So instead of using general models, my group and I carefully look at the data, try to understand what’s going on from the biological perspective, and tailor our models based on what types of patterns we see.

    How does the latent factor model work in practice?

    We applied one of these latent factor models to pathology images [pictures of tissue slices under a microscope], which are often used to diagnose cancer. For every image, we also had data about the set of genes expressed in those tissues. We wanted to see how the images and the corresponding gene expression levels were coordinated.

    We developed a set of features describing each of the images, using a deep-learning method to identify not just pixel-level values but also patterns in the image. We pulled out over a thousand features from each image, give or take, and then applied a latent factor model and found some pretty exciting things.

    For example, we found sets of genes and features in one of these partitions that described the presence of immune cells in the brain. You don’t necessarily see these cells on the pathology images, but when we looked at our model, we saw a component there that represented only genes and features associated with immune cells, not brain cells. As far as I know, no one’s seen this kind of signal before. But it becomes incredibly clear when we look at these latent factor components.

    Video: Barbara Engelhardt, a computer scientist at Princeton University, explains why traditional machine-learning techniques have often fallen short for genomic analysis, and how researchers are overcoming that challenge. Sarah Blesener for Quanta Magazine

    You’ve worked with dozens of human tissue types to unpack how specific genetic variations help shape complex traits. What insights have your methods provided?

    We had 44 tissues, donated from 449 human cadavers, and their genotypes (sequences of their whole genomes). We wanted to understand more about the differences in how those genotypes expressed their genes in all those tissues, so we did more than 3 trillion tests, one by one, comparing every mutation in the genome with every gene expressed in each tissue. (Running that many tests on the computing clusters we’re using now takes about two weeks; when we move this iteration of GTEx to the cloud as planned, we expect it to take around two hours.) We were trying to figure out whether the [mutant] genotype was driving distal gene expression. In other words, we were looking for mutations that weren’t located on the same chromosome as the genes they were regulating. We didn’t find very much: a little over 600 of these distal associations. Their signals were very low.

    But one of the signals was strong: an exciting thyroid association, in which a mutation appeared to distally regulate two different genes. We asked ourselves: How is this mutation affecting expression levels in a completely different part of the genome? In collaboration with Alexis Battle’s lab at Johns Hopkins University, we looked near the mutation on the genome and found a gene called FOXE1, for a transcription factor that regulates the transcription of genes all over the genome. The FOXE1 gene is only expressed in thyroid tissues, which was interesting. But we saw no association between the mutant genotype and the expression levels of FOXE1. So we had to look at the components of the original signal we’d removed before — everything that had appeared to be a technical artifact — to see if we could detect the effects of the FOXE1 protein broadly on the genome.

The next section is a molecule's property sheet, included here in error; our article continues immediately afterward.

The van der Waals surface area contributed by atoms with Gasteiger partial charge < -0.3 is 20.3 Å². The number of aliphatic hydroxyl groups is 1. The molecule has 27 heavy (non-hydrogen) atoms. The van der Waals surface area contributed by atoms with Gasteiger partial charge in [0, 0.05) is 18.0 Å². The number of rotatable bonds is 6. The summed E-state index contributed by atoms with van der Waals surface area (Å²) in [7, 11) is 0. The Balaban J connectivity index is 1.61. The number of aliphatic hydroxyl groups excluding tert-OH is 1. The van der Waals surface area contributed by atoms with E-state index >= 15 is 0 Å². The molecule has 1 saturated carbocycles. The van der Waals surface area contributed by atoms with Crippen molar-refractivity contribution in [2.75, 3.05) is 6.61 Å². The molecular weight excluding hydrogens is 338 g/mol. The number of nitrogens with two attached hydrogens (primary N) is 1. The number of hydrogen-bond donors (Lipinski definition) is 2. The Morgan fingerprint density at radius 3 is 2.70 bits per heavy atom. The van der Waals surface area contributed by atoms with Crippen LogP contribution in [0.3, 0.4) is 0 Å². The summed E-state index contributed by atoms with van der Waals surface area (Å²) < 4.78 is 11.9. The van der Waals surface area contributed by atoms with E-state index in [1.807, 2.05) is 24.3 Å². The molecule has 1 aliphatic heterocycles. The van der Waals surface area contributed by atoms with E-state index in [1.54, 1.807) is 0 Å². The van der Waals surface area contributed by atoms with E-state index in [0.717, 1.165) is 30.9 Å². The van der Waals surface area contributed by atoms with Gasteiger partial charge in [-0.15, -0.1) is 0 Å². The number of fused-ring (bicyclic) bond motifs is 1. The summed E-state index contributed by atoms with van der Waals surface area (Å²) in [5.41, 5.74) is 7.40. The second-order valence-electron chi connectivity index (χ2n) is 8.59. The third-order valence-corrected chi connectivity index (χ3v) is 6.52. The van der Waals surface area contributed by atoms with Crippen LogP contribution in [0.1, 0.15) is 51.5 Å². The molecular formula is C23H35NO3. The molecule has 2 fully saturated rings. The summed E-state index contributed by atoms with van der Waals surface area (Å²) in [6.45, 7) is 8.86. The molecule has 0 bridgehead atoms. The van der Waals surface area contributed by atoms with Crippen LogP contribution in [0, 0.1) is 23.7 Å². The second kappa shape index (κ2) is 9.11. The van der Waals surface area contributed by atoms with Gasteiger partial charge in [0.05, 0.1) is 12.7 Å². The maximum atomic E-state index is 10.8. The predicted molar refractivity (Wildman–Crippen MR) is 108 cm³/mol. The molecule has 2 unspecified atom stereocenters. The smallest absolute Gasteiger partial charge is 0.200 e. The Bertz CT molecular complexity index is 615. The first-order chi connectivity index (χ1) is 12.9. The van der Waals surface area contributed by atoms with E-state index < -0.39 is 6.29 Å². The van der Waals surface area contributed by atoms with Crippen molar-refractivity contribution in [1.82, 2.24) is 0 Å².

We found a huge impact of FOXE1 in the technical artifacts we’d removed. FOXE1, it seems, regulates a large number of genes only in the thyroid. Its variation is driven by the mutant genotype we found. And that genotype is also associated with thyroid cancer risk. We went back to the thyroid cancer samples — we had about 500 from the Cancer Genome Atlas — and replicated the distal association signal. These things tell a compelling story, but we wouldn’t have learned it unless we had tried to understand the signal that we’d removed.

    What are the implications of such an association?

    Now we have a particular mechanism for the development of thyroid cancer and the dysregulation of thyroid cells. If FOXE1 is a druggable target — if we can go back and think about designing drugs to enhance or suppress the expression of FOXE1 — then we can hope to prevent people at high thyroid cancer risk from getting it, or to treat people with thyroid cancer more effectively.